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dpappas

Treble F-hole wing lifting slightly, a concern?

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My upper wing of my treble f-hole is raised slightly from the plane of the top, maybe 0.5 mm or so, I haven't measured it yet.  It's very slight but I can certainly feel it when I run my finger over it.  The soundpost was set by the luthier from whom I purchased the instrument a few weeks ago.  I am 100% happy with the sound so I'd be inclined to leave the post where it is and not worry about it, but I also don't want to damage my instrument.  I trust that luthier and I won't be able to see him any time soon due to distance and covid.  

I could take it to my local shop but I'm not 100% confident in their soundpost settings, and like I said I really love the current sound.  Should I be worried?  I'm attaching the best photo I could snag this morning, it doesn't show the extent of the upper wing raising, but it's not severe.  

Thanks!

IMG_2374.jpeg

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Do you have an inspection mirror to check the fit of the sound post?  It may be an optical illusion from the camera angle, but the post appears to at an unusual angle.  

-Jim

 

 

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I had a new build do this after I cut the f holes... apparently some kind of stress in the wood.  The wing lifted even without the sound post installed.  It sounds good....

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Jim, the post is straight, it's a camera distortion, I've looked with a mirror and the post is flush with the plates.  I have not looked through the end pin because I don't want to unstring it.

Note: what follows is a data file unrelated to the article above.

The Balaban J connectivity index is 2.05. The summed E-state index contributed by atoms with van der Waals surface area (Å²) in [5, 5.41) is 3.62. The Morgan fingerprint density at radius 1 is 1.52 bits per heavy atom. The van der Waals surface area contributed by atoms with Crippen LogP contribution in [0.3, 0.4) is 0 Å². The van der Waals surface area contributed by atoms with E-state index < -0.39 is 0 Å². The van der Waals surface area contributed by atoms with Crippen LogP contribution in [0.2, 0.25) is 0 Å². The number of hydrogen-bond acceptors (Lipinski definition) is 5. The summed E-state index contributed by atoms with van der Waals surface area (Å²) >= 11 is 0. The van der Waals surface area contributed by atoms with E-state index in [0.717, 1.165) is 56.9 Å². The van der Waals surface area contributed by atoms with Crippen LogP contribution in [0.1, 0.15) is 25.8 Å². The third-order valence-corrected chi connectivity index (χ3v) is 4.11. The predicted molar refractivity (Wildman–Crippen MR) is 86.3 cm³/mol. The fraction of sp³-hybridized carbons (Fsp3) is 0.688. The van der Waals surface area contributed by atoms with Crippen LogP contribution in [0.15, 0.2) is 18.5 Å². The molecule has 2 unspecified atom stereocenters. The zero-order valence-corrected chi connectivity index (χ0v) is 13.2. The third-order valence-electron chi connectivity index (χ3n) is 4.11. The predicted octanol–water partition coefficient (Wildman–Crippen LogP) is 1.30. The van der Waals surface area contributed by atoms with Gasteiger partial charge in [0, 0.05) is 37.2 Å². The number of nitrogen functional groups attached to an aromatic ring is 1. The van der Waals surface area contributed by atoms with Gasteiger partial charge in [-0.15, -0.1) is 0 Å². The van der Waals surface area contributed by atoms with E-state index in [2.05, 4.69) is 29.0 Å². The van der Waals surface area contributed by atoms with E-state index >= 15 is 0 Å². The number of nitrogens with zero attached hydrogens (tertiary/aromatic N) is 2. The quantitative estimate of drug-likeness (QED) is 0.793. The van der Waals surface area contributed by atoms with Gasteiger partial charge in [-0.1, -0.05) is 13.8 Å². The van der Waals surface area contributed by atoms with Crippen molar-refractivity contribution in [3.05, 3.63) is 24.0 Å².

Shunyata, good to know.  I am trying to balance caution with the sound I am currently getting.  If it isn't broken (and isn't a danger) then I won't fix it.

 

Dimitri

 

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It's hard to say anything for certain without knowing some other things.  If the upper treble wing is raised, it could be wood stress, super-tight soundpost, soundpost  outside of the bridge foot, or sinking bass side from a weak bar.  Or maybe other things I haven't though of.  I doubt any of these items would cause a catastrophic failure, but might lead to permanent distortion.

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What little I know about the condition:

) I've only seen it on the treble side of instruments, which argues that it's usually not spontaneous warpage,

) I've seen it on instruments both new and used, so it's commonly overlooked/ignored during initial setup, though it should be obvious,

) When the soundpost is dropped, it usually goes away, so,

) When I see it, I make a new, slightly shorter soundpost, trimmed so that it no longer causes the wing to rise.

Does anyone consider the lifted wing a normal condition which should be tolerated?  :huh:

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I had the opposite problem on my cello, after about a year I noticed that the lower treble side wing had actually fallen just a bit. I contacted the maker and he said that was normal, because he starts the instrument off with a slightly shorter sound post. When I took it back for the first maintenance, he changed the sound post. 15 years later, the wing has not moved any more. It is not entirely flush, But it’s not anything to worry about.